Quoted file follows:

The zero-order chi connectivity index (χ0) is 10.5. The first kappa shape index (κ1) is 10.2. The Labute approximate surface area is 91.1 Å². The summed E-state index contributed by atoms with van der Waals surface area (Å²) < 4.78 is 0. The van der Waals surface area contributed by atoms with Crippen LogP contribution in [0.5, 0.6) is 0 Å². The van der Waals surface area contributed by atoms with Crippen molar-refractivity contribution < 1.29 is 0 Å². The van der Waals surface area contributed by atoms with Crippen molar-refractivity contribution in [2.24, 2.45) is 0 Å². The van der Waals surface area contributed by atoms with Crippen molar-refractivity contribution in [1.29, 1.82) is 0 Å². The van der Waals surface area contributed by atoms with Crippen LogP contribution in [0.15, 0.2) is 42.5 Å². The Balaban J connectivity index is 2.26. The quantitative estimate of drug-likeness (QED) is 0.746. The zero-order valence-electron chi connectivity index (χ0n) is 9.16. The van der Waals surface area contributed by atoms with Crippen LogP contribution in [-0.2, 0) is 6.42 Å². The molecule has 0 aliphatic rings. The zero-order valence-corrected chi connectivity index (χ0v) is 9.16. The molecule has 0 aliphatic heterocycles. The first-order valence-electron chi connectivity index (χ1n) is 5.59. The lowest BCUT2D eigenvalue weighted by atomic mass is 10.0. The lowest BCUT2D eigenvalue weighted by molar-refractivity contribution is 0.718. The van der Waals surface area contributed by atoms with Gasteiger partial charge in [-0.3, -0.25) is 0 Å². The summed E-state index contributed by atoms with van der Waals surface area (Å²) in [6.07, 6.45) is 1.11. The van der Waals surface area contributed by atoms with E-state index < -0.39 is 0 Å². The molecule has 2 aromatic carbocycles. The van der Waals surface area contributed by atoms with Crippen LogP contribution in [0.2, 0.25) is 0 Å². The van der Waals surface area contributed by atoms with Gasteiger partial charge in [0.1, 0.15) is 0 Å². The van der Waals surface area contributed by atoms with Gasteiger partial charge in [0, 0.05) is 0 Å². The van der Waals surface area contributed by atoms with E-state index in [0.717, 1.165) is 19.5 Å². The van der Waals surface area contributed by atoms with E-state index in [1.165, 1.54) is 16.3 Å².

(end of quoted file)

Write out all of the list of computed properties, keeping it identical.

The zero-order chi connectivity index (χ0) is 10.5. The first kappa shape index (κ1) is 10.2. The Labute approximate surface area is 91.1 Å². The summed E-state index contributed by atoms with van der Waals surface area (Å²) < 4.78 is 0. The van der Waals surface area contributed by atoms with Crippen LogP contribution in [0.5, 0.6) is 0 Å². The van der Waals surface area contributed by atoms with Crippen molar-refractivity contribution < 1.29 is 0 Å². The van der Waals surface area contributed by atoms with Crippen molar-refractivity contribution in [2.24, 2.45) is 0 Å². The van der Waals surface area contributed by atoms with Crippen molar-refractivity contribution in [1.29, 1.82) is 0 Å². The van der Waals surface area contributed by atoms with Crippen LogP contribution in [0.15, 0.2) is 42.5 Å². The Balaban J connectivity index is 2.26. The quantitative estimate of drug-likeness (QED) is 0.746. The zero-order valence-electron chi connectivity index (χ0n) is 9.16. The van der Waals surface area contributed by atoms with Crippen LogP contribution in [-0.2, 0) is 6.42 Å². The molecule has 0 aliphatic rings. The zero-order valence-corrected chi connectivity index (χ0v) is 9.16. The molecule has 0 aliphatic heterocycles. The first-order valence-electron chi connectivity index (χ1n) is 5.59. The lowest BCUT2D eigenvalue weighted by atomic mass is 10.0. The lowest BCUT2D eigenvalue weighted by molar-refractivity contribution is 0.718. The van der Waals surface area contributed by atoms with Gasteiger partial charge in [-0.3, -0.25) is 0 Å². The summed E-state index contributed by atoms with van der Waals surface area (Å²) in [6.07, 6.45) is 1.11. The van der Waals surface area contributed by atoms with E-state index < -0.39 is 0 Å². The molecule has 2 aromatic carbocycles. The van der Waals surface area contributed by atoms with Crippen LogP contribution in [0.2, 0.25) is 0 Å². The van der Waals surface area contributed by atoms with Gasteiger partial charge in [0.1, 0.15) is 0 Å². The van der Waals surface area contributed by atoms with Gasteiger partial charge in [0, 0.05) is 0 Å². The van der Waals surface area contributed by atoms with E-state index in [0.717, 1.165) is 19.5 Å². The van der Waals surface area contributed by atoms with E-state index in [1.165, 1.54) is 16.3 Å².